matrix structure

Flat Structure

The organizational structure consisting of only one or none middle managers is called a flat structure. This model is mainly adopted by startups and smaller organizations as it has a limited number of employees. This is generally not possible for larger organizations because it increases direct reporting resulting in mismanagement and inefficiency. The purpose of eliminating middle-level managers is to make employees independent for faster decision-making. It makes employees more responsible towards their job and fosters the implementation of new ideas.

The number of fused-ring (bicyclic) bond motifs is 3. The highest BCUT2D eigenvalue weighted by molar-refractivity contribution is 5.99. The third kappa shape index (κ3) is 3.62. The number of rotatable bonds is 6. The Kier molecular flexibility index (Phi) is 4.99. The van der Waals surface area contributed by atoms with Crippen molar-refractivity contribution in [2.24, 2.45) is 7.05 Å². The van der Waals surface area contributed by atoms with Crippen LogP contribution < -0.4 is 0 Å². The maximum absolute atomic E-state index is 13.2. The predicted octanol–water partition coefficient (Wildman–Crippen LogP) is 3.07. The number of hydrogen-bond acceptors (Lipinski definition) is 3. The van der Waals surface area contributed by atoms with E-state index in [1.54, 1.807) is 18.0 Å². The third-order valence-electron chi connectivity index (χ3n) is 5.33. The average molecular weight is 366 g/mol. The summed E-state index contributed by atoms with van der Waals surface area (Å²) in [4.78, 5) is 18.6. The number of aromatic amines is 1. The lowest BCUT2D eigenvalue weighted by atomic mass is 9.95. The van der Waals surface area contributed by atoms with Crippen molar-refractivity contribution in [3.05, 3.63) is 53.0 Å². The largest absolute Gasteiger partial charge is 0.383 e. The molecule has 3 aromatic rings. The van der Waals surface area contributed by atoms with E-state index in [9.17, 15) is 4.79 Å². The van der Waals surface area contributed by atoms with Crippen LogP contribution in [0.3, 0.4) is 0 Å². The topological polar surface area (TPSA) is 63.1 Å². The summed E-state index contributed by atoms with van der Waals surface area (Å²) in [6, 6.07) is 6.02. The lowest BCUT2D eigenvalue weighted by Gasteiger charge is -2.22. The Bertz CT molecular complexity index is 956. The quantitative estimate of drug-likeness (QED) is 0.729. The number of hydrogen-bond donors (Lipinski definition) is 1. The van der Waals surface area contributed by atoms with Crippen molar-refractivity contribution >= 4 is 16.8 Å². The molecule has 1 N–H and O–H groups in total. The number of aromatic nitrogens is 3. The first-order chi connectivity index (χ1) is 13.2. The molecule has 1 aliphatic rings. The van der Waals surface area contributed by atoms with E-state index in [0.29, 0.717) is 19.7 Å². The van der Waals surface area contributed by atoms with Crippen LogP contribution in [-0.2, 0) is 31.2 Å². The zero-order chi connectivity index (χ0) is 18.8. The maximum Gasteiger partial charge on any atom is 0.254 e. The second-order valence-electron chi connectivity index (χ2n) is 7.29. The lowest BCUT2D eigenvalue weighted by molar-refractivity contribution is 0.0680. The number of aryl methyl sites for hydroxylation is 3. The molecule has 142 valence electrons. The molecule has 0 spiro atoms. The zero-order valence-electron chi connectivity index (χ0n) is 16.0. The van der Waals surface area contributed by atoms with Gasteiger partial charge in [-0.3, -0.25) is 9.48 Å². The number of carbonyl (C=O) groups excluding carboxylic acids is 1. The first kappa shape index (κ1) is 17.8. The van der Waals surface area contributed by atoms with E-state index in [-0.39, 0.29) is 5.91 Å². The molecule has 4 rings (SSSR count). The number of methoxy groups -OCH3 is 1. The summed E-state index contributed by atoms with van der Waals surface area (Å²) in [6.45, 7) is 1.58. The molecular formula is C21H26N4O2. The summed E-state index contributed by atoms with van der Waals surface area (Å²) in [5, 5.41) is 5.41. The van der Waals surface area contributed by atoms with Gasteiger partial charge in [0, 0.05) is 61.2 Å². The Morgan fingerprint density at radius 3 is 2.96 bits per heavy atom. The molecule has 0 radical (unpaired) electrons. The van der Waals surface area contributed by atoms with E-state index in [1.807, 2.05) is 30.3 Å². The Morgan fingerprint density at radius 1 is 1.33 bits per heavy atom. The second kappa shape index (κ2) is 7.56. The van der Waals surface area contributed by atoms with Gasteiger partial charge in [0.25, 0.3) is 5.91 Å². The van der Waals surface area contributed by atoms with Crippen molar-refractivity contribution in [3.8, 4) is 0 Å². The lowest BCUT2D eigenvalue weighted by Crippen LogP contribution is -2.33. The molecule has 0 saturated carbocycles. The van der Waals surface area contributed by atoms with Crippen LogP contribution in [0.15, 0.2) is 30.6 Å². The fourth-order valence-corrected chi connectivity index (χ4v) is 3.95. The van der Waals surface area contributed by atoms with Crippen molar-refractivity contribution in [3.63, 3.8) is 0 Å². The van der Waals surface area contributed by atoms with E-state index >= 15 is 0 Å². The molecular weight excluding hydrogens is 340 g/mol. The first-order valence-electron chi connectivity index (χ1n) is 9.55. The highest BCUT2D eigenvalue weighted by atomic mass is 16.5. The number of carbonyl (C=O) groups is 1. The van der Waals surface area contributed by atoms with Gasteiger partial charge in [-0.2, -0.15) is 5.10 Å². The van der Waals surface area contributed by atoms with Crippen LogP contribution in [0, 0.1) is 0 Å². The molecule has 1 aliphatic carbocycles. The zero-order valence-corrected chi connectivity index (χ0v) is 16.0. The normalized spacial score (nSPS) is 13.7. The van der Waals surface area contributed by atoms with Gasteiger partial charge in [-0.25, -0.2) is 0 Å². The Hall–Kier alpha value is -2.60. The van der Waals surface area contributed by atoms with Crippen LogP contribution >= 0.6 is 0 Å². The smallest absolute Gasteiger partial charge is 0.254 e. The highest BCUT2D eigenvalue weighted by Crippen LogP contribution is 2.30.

For example, a company has 10 employees. The CEO of the company is the only head, and all 10 employees from different departments directly report to the CEO.

flat structure

Summing it Up

Organizational structures that are truly useful in organizing and managing the workforce. Creating and using these structures will not only be beneficial for employers but even valuable for employees to understand their reporting structure clearly. We also have mentioned the 3 types of structures that organizations can use. If you are looking for such software that automates creating an organizational structure, get factoHRs HR software and leverage its benefits.